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Please use this identifier to cite or link to this item: http://hdl.handle.net/1959.3/194301
- Mapping reef features from multibeam sonar data using multiscale morphometric analysis
- Zieger, S.; Stieglitz, T.; Kininmonth, S.
- Classification of seafloor habitats from geomorphological proxies is increasingly being applied to understand the distribution of benthic biota, particularly as more and larger datasets, collected with high-resolution multibeam echo sounders, are becoming available. With increased capacity to collect and use sonar data, there is a need for automated approaches to identify seafloor structures and habitats. For a survey area of approximately 2.5 × 2.5 km, a generic feature extraction algorithm similar to terrestrial topographic analysis has been developed and applied to a spatially complex submerged mid-shelf reef in the Great Barrier Reef lagoon. Multibeam data collected with a RESON Seabat 8101 was gridded at 1 m resolution, and an automated feature extraction method was applied that analyses the seafloor geomorphology to predict reef features from geomorphological proxies. Quadric surface fitting was used to determine various surface parameters based on multiple spatial scales. Subsequently, 6 morphometric feature types (plane, channel, ridge, pass, pit, and peak) were derived for all mapping scales. Weighted multiscale fuzziness was then applied to extract the dominant morphometric feature classes. Finally, seafloor morphology patterns in combination with seafloor rugosity measurements were analysed in order to predict reef features. These reef features cover significant patches of bioturbation beyond the submerged platform reef, as well as the dominant reef features such as outer-reef crest and inner-reef flat. Layback-corrected and manually classified towed video transects support the classification algorithms used to extract the reef features.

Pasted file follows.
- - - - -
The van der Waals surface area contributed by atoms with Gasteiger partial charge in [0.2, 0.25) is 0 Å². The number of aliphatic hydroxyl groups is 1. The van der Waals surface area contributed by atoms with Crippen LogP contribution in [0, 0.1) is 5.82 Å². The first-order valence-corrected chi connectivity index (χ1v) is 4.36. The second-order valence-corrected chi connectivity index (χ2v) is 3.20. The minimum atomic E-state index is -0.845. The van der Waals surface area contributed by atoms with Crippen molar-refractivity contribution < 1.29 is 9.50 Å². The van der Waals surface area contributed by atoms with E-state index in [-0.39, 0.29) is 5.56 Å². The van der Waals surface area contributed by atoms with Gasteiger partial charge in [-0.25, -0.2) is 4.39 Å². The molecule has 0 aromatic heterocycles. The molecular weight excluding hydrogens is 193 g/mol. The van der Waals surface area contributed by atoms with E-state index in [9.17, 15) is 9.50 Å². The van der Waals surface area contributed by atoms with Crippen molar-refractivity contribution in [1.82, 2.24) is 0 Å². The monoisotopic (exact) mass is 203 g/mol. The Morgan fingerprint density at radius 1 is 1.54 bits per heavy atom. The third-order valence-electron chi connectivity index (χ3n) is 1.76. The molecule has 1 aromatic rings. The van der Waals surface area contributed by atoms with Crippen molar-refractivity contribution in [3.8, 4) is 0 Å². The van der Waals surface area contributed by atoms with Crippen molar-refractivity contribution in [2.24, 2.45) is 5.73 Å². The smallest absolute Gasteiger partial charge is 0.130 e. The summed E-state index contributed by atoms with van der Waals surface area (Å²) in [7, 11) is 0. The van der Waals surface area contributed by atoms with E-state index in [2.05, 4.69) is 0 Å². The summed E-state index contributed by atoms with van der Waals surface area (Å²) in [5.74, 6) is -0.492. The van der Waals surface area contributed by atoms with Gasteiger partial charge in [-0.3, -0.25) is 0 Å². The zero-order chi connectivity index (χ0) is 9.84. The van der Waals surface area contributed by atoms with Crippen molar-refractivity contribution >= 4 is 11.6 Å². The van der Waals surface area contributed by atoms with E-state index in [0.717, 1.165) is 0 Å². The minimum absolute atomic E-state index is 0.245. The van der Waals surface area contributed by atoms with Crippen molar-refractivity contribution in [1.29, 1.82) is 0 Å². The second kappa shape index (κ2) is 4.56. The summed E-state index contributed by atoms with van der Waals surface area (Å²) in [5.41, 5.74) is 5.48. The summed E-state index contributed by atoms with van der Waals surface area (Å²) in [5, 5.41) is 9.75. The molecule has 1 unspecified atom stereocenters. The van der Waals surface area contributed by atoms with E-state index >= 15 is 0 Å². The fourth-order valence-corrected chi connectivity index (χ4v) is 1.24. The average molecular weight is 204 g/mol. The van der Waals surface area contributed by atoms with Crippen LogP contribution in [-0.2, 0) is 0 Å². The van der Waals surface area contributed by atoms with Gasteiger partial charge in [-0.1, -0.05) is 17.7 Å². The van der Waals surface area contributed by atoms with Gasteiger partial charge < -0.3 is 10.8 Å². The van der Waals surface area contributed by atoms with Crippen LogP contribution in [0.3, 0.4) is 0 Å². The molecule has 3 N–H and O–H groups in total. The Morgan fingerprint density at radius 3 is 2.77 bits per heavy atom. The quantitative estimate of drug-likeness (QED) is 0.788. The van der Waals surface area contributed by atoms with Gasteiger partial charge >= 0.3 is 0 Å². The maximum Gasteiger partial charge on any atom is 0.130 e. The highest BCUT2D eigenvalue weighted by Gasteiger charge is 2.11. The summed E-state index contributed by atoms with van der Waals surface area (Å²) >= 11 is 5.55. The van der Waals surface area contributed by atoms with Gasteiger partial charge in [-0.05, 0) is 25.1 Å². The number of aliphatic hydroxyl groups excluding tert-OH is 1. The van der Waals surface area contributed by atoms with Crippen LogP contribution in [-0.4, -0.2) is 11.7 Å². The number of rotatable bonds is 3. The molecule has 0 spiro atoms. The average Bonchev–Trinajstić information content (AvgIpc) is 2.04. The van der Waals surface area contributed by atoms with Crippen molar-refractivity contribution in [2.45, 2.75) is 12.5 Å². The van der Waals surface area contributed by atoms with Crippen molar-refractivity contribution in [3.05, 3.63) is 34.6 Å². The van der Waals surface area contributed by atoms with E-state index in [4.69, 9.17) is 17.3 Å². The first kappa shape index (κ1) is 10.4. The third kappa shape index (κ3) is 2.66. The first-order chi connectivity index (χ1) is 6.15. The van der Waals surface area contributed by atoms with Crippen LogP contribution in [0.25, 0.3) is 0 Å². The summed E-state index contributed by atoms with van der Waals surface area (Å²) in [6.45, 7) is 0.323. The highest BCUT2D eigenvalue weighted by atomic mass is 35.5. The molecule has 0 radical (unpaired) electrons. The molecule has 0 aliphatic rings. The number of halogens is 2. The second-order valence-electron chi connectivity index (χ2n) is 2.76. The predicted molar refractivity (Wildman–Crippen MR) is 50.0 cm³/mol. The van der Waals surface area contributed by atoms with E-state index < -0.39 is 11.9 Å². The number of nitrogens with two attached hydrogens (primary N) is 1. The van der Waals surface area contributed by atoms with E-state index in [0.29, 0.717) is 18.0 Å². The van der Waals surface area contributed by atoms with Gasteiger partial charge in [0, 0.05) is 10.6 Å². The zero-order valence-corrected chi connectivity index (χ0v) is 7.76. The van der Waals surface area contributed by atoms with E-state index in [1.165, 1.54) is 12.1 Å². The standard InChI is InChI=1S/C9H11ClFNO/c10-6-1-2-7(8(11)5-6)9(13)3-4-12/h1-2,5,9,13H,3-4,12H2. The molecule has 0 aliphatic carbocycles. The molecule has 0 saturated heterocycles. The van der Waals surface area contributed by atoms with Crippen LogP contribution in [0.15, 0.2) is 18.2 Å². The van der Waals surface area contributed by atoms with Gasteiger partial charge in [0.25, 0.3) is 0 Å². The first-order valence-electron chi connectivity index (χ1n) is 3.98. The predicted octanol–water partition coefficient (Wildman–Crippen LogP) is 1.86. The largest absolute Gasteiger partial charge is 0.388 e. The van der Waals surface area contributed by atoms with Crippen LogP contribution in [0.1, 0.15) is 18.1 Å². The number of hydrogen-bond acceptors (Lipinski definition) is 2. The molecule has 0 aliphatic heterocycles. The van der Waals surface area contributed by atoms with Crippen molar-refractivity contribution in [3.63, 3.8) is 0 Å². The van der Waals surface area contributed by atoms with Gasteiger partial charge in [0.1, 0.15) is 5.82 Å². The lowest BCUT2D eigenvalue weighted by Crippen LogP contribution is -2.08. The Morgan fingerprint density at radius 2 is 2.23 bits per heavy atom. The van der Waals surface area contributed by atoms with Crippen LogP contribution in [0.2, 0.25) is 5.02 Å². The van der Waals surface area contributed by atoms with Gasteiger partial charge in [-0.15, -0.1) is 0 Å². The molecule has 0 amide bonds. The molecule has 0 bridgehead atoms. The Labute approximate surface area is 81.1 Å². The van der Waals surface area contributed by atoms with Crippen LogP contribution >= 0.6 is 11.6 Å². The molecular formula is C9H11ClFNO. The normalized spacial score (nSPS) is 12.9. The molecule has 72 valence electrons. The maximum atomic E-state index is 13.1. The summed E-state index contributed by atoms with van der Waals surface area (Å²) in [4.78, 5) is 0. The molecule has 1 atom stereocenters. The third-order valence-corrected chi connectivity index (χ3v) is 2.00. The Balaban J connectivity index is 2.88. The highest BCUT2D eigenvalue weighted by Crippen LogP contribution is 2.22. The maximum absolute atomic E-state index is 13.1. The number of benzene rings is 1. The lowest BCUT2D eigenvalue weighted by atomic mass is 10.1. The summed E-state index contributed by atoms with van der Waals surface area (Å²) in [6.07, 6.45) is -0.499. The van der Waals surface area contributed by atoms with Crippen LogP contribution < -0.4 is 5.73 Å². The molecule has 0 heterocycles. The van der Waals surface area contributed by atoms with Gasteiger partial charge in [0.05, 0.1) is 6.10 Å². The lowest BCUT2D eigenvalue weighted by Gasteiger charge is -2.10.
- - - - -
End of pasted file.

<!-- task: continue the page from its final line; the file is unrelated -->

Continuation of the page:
- Publication type
- Journal article
- Marine Geology, Vol. 264, no. 3-4 (Aug 2009), pp. 209-217
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- Copyright © 2009 Crown Copyright, published by Elsevier B.V. All rights reserved.